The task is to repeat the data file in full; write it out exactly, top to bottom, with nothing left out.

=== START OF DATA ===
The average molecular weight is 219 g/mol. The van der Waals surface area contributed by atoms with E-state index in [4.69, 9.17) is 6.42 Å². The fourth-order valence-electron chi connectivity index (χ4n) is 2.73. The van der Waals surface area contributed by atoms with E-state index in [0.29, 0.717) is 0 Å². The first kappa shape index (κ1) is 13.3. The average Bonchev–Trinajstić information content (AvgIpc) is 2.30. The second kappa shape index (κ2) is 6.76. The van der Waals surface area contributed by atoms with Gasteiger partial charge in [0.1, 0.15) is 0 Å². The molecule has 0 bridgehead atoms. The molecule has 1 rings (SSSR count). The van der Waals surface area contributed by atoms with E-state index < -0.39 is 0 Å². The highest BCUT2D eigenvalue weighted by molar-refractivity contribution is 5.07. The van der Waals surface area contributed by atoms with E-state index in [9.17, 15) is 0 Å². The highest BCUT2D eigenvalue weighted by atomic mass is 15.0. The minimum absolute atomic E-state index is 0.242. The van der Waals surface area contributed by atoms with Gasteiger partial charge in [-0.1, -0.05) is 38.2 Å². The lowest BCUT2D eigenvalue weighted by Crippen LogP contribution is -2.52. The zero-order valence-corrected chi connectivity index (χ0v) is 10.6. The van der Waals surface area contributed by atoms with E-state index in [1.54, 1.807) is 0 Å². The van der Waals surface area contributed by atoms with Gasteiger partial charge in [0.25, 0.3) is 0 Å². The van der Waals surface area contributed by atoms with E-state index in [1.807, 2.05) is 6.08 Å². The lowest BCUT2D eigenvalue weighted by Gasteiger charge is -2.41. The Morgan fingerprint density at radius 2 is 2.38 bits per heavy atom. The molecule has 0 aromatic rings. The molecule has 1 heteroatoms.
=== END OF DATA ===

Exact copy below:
The average molecular weight is 219 g/mol. The van der Waals surface area contributed by atoms with E-state index in [4.69, 9.17) is 6.42 Å². The fourth-order valence-electron chi connectivity index (χ4n) is 2.73. The van der Waals surface area contributed by atoms with E-state index in [0.29, 0.717) is 0 Å². The first kappa shape index (κ1) is 13.3. The average Bonchev–Trinajstić information content (AvgIpc) is 2.30. The second kappa shape index (κ2) is 6.76. The van der Waals surface area contributed by atoms with Gasteiger partial charge in [0.1, 0.15) is 0 Å². The molecule has 0 bridgehead atoms. The molecule has 1 rings (SSSR count). The van der Waals surface area contributed by atoms with E-state index < -0.39 is 0 Å². The highest BCUT2D eigenvalue weighted by molar-refractivity contribution is 5.07. The van der Waals surface area contributed by atoms with E-state index in [9.17, 15) is 0 Å². The highest BCUT2D eigenvalue weighted by atomic mass is 15.0. The minimum absolute atomic E-state index is 0.242. The van der Waals surface area contributed by atoms with Gasteiger partial charge in [-0.1, -0.05) is 38.2 Å². The lowest BCUT2D eigenvalue weighted by Crippen LogP contribution is -2.52. The zero-order valence-corrected chi connectivity index (χ0v) is 10.6. The van der Waals surface area contributed by atoms with E-state index in [1.54, 1.807) is 0 Å². The van der Waals surface area contributed by atoms with Gasteiger partial charge in [0.25, 0.3) is 0 Å². The van der Waals surface area contributed by atoms with E-state index in [1.807, 2.05) is 6.08 Å². The lowest BCUT2D eigenvalue weighted by Gasteiger charge is -2.41. The Morgan fingerprint density at radius 2 is 2.38 bits per heavy atom. The molecule has 0 aromatic rings. The molecule has 1 heteroatoms.